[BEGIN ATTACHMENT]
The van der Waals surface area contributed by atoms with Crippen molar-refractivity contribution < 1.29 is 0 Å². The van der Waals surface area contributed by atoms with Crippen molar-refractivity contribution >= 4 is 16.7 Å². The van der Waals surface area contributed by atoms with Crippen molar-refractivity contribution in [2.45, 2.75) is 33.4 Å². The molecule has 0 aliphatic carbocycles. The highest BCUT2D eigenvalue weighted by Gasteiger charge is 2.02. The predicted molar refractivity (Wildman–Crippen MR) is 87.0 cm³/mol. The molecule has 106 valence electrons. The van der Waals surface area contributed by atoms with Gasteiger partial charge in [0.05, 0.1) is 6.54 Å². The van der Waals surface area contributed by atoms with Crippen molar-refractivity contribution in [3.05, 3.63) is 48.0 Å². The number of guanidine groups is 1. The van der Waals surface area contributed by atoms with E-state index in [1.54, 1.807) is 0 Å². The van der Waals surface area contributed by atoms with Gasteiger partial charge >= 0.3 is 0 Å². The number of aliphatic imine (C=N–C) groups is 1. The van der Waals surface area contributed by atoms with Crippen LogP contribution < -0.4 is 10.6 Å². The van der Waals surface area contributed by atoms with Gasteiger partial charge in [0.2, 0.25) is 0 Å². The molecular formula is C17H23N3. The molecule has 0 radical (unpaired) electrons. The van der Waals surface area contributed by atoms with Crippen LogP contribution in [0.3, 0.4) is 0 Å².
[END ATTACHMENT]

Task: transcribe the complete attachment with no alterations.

The van der Waals surface area contributed by atoms with Crippen molar-refractivity contribution < 1.29 is 0 Å². The van der Waals surface area contributed by atoms with Crippen molar-refractivity contribution >= 4 is 16.7 Å². The van der Waals surface area contributed by atoms with Crippen molar-refractivity contribution in [2.45, 2.75) is 33.4 Å². The molecule has 0 aliphatic carbocycles. The highest BCUT2D eigenvalue weighted by Gasteiger charge is 2.02. The predicted molar refractivity (Wildman–Crippen MR) is 87.0 cm³/mol. The molecule has 106 valence electrons. The van der Waals surface area contributed by atoms with Gasteiger partial charge in [0.05, 0.1) is 6.54 Å². The van der Waals surface area contributed by atoms with Crippen molar-refractivity contribution in [3.05, 3.63) is 48.0 Å². The number of guanidine groups is 1. The van der Waals surface area contributed by atoms with E-state index in [1.54, 1.807) is 0 Å². The van der Waals surface area contributed by atoms with Gasteiger partial charge >= 0.3 is 0 Å². The number of aliphatic imine (C=N–C) groups is 1. The van der Waals surface area contributed by atoms with Crippen LogP contribution < -0.4 is 10.6 Å². The van der Waals surface area contributed by atoms with Gasteiger partial charge in [0.2, 0.25) is 0 Å². The molecular formula is C17H23N3. The molecule has 0 radical (unpaired) electrons. The van der Waals surface area contributed by atoms with Crippen LogP contribution in [0.3, 0.4) is 0 Å².